A Reason and Season for Nature School
I've been hinting and sharing tidbits all Summer about the nature observation project that the kids and I have been practicing. This project emerged from my desire to do better at studying and connecting with the natural world, its patterns, and my relationship with it.
I decided to embark on this experiment with my kids (ages 8 and 11) since I intuitively knew they were born naturalists. Selfishly, I wanted to learn from their brilliant ideas and approaches.
Well, we are all born with the curiosity and hunger to learn about the world, to notice it, and to hold lengthy conversations with it. Similar to our losing our childhood practice of play, drawing, and uninhibited dancing, many of us stop nurturing our natural curiosities as we age. We learn a false sense of separation from nature, but here is an equation for you - brought to you by Penelope on our first day of Nature School.
It's a little difficult to read, but she wrote, "Hello!!!!! This equation is for you. Humans = Nature" and then, "Humans are Nature" She is undoubtedly familiar with my hashtag #youarenature that I tag onto most of my Instagram posts, but I love that she is sending out an invitation to the reader, "Do the math! You are nature! Pay attention!"
What Nature School Looked Like
Armed with drawing supplies, sketchbooks, picnic blanket, and our guiding text, The Nature Connection: An Outdoor Workbook for Kids, Families, and Classrooms, by Clare Walker Leslie, we would pick a spot (sometimes indoors if raining) and settle down to notice what was happening around us. We usually sat for about an hour.
On the first day, the kids jumped right in plucking leaves off of the trees, making rubbings and taping them into their books. We made note of any questions we had along with any observations regarding the weather or what was blooming, leafing, insects bugging, etc. We talked about labeling our drawings, and not worrying if drawings were perfect. They were meant to diagram the experience not be works of art.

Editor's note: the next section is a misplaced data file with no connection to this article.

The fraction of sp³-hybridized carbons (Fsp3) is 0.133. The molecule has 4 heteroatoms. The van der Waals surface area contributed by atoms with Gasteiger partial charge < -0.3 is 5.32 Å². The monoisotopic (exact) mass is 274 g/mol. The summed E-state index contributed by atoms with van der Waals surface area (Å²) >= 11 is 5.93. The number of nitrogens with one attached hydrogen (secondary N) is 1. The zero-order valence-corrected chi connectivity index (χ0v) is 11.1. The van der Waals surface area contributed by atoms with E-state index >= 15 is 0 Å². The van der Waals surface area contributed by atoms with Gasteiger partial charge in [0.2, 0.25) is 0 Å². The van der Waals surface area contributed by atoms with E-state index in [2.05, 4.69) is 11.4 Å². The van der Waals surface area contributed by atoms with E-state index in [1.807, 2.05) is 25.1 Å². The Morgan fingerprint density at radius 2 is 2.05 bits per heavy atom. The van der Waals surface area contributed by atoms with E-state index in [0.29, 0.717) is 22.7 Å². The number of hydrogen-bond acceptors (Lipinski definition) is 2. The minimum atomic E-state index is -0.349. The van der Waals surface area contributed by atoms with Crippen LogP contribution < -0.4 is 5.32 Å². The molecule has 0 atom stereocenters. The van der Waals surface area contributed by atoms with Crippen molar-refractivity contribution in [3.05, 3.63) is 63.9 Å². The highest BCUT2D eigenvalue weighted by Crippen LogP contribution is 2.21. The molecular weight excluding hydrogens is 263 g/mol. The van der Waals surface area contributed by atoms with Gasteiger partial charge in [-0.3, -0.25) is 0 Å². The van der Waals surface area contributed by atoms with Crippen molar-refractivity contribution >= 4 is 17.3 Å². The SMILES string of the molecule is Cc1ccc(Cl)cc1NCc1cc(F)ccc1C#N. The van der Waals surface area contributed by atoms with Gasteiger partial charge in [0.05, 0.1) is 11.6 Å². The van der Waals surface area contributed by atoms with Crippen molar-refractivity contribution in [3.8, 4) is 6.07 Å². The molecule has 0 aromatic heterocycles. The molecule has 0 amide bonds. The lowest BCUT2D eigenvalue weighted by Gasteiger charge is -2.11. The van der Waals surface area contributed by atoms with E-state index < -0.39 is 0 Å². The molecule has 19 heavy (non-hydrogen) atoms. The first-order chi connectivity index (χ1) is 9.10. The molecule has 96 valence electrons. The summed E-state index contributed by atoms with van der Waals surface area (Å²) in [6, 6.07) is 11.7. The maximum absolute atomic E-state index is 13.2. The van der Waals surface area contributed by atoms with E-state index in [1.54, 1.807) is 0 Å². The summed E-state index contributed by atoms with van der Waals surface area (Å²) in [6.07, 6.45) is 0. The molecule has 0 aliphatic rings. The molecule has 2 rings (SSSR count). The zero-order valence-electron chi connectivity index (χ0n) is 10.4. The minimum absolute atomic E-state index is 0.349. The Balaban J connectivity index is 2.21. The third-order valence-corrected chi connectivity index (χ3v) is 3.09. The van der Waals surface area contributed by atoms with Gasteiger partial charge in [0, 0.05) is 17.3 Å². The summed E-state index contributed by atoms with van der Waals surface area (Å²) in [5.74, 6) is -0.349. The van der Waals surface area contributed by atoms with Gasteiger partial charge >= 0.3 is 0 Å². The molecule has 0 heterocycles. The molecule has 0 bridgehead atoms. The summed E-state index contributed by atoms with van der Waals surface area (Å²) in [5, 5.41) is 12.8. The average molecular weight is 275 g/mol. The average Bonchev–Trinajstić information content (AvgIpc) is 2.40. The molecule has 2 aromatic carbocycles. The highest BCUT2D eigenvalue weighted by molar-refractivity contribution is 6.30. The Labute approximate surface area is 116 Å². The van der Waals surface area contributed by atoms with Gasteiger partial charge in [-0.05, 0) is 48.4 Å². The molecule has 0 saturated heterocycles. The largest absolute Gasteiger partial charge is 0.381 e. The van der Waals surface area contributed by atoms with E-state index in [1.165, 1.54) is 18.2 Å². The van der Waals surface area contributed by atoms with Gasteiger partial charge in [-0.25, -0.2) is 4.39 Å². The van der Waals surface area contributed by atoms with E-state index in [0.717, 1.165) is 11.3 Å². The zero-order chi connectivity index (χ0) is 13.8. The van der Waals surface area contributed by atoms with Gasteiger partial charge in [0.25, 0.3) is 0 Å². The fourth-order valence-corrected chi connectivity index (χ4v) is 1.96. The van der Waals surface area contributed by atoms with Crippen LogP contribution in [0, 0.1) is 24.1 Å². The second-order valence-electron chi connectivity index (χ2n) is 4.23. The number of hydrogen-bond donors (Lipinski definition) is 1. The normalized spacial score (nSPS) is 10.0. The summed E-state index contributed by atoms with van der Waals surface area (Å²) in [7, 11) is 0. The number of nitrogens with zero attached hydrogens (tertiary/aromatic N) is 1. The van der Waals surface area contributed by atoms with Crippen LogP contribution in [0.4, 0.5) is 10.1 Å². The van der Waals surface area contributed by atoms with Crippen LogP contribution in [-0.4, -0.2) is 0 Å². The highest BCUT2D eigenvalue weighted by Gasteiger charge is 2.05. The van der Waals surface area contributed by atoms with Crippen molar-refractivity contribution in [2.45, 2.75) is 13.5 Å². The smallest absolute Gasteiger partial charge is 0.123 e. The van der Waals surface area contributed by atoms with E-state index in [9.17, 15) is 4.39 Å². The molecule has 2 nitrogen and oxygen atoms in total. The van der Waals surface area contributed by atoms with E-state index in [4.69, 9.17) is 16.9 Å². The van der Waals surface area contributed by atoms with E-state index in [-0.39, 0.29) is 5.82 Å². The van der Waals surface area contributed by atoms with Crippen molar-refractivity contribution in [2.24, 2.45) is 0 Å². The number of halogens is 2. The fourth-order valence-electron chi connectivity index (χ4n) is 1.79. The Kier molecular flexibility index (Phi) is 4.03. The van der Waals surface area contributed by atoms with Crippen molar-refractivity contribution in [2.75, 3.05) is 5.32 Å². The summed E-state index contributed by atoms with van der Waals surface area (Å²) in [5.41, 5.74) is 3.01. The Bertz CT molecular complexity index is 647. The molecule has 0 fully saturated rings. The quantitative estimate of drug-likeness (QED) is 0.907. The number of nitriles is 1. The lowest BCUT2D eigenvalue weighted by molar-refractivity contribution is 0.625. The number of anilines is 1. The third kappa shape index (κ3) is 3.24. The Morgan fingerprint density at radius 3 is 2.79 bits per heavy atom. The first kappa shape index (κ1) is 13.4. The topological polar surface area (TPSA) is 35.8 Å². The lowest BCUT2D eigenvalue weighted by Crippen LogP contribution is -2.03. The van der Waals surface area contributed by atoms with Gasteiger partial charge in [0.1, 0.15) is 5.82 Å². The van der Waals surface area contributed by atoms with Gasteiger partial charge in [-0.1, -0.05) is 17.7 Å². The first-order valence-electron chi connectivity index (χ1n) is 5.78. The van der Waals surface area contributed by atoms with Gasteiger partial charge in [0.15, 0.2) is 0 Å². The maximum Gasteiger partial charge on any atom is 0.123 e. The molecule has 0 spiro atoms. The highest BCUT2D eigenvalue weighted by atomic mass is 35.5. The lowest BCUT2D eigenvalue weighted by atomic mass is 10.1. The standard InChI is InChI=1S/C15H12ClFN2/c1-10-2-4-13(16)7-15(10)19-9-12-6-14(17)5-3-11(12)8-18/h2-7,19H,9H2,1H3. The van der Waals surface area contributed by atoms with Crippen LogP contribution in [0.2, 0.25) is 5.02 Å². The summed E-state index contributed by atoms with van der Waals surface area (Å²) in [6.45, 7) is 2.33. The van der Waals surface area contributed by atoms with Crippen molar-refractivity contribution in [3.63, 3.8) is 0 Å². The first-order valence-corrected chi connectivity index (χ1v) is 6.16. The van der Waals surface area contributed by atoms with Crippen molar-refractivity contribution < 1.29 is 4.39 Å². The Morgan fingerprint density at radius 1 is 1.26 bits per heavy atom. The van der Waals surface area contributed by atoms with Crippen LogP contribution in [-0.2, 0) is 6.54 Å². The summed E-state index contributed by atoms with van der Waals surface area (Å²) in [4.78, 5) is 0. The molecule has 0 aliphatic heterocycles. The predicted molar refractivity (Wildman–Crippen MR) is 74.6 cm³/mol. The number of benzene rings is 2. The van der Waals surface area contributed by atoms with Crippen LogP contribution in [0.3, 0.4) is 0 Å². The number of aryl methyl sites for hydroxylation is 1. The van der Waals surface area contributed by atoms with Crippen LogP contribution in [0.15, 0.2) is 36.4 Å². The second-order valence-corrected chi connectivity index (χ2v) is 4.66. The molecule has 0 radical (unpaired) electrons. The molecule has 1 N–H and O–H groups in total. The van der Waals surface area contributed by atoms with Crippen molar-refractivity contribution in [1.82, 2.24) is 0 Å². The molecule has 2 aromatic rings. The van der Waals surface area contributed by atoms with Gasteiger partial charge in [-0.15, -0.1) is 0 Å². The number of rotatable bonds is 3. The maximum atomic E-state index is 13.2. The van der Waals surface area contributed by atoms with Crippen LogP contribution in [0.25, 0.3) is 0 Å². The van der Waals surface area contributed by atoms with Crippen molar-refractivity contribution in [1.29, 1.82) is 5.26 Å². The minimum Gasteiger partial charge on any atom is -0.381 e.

Almost immediately, though, I introduced Clare Walker Leslie's template for nature observation, and it became an instant hit. It was helpful to have a structure that included unseen elements like the phase of the moon and the times for sunrise and sunset. We each had our own interpretation of the structure, though. Abe leaned into drawing a whole scene, while I tried to focus on documenting poignant happenings.
Penelope took the framework one step farther making her entries into newspaper articles. She would craft a headline for that day's event and write a story describing such exciting news as the first duckling to hatch and the repair of a stone wall next to our patio. She preferred to include puns whenever possible.
Our Most Successful and Fun Day
The very best day we had at nature school, we spent in the creek. We began with Abe and I sitting on the bank and Penelope on a large rock in the middle of the creek. After a long period of arranging our tools and books so they wouldn't get wet, we began drawing and noticing, and there was a lot to see!
Here are some observations:
Here are some questions:
After playing in one spot we walked down the creek, noticing the current, sorting through pebbles, and clearing fallen branches out of the stream. Penelope said that water was the thing that calmed her the most. (She was spending the week without screens). Abe, our geologist, was marveling at all of the rocks. It took a lot to get both kids out of the creek for lunch and a bathroom break, for me. Hours had melted away, and it turned out to be my favorite memory of Summer. If I had to write one of those "back to school" essays about what I did over Summer, this would be it.
Continuing Practice of Nature Notes
These last two weeks have been busy with work, and the kids have been vacationing with grandparents. So, we haven't done nature school in awhile, but I have been continuing to make nature notes. I shared some in previous blog posts, but I really want to develop it as a year long practice of connecting with the natural phenomena around me so that I can recognize those same phenomena within me.
I decided to make a pamphlet book to fill, record, and remember. I want to be able to refer to these nature notes as a visual record of the previous year as well as a tool to develop my relationship with nature.
I am continuing to use the same nature notes template, but I adjusted it slightly to include room for notes that may pertain to nature or just my day in general. Below is the blank template. Feel free to use it as is or amend for your own observations. I also highly recommend The Nature Connection as a guide and resource for more ways to spark your inner child and develop your relationship with nature.
In the coming months, I intend to bring you more creative ways to connect with nature. Remember that important equation: You Are Nature! So take time to look around and make friends with yourself!
PS Just in case you missed my very soft launch of my new quilting line: Thumble. Please check out my new website devoted to quilts From Love, For Love, For Life! And be sure to sign up for Thumble Mail which is more about funny love notes and less about promotions, coupons, or sales!
Anna Lentz, artist and writer, blogs about making a creative life connected with nature at Spring Bird.